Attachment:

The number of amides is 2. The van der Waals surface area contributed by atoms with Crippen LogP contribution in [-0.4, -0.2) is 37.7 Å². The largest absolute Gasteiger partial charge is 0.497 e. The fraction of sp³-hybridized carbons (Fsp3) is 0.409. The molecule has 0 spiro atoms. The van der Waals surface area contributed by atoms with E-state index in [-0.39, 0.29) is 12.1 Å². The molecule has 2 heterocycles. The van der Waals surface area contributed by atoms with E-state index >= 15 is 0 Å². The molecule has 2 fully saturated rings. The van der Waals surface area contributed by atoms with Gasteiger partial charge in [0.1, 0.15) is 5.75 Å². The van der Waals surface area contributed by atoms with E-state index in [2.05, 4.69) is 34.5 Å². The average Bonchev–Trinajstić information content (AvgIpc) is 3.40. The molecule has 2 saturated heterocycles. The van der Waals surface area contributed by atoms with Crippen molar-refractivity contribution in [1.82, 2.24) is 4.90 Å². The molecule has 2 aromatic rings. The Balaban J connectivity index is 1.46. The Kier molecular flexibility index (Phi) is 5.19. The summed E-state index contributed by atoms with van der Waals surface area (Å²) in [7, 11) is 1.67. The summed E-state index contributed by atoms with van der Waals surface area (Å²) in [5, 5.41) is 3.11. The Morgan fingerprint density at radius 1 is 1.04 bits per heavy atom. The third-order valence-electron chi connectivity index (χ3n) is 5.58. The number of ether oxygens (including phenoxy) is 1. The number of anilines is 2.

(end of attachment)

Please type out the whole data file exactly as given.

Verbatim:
The number of amides is 2. The van der Waals surface area contributed by atoms with Crippen LogP contribution in [-0.4, -0.2) is 37.7 Å². The largest absolute Gasteiger partial charge is 0.497 e. The fraction of sp³-hybridized carbons (Fsp3) is 0.409. The molecule has 0 spiro atoms. The van der Waals surface area contributed by atoms with E-state index in [-0.39, 0.29) is 12.1 Å². The molecule has 2 heterocycles. The van der Waals surface area contributed by atoms with E-state index >= 15 is 0 Å². The molecule has 2 fully saturated rings. The van der Waals surface area contributed by atoms with Gasteiger partial charge in [0.1, 0.15) is 5.75 Å². The van der Waals surface area contributed by atoms with E-state index in [2.05, 4.69) is 34.5 Å². The average Bonchev–Trinajstić information content (AvgIpc) is 3.40. The molecule has 2 saturated heterocycles. The van der Waals surface area contributed by atoms with Crippen molar-refractivity contribution in [1.82, 2.24) is 4.90 Å². The molecule has 2 aromatic rings. The Balaban J connectivity index is 1.46. The Kier molecular flexibility index (Phi) is 5.19. The summed E-state index contributed by atoms with van der Waals surface area (Å²) in [7, 11) is 1.67. The summed E-state index contributed by atoms with van der Waals surface area (Å²) in [5, 5.41) is 3.11. The Morgan fingerprint density at radius 1 is 1.04 bits per heavy atom. The third-order valence-electron chi connectivity index (χ3n) is 5.58. The number of ether oxygens (including phenoxy) is 1. The number of anilines is 2.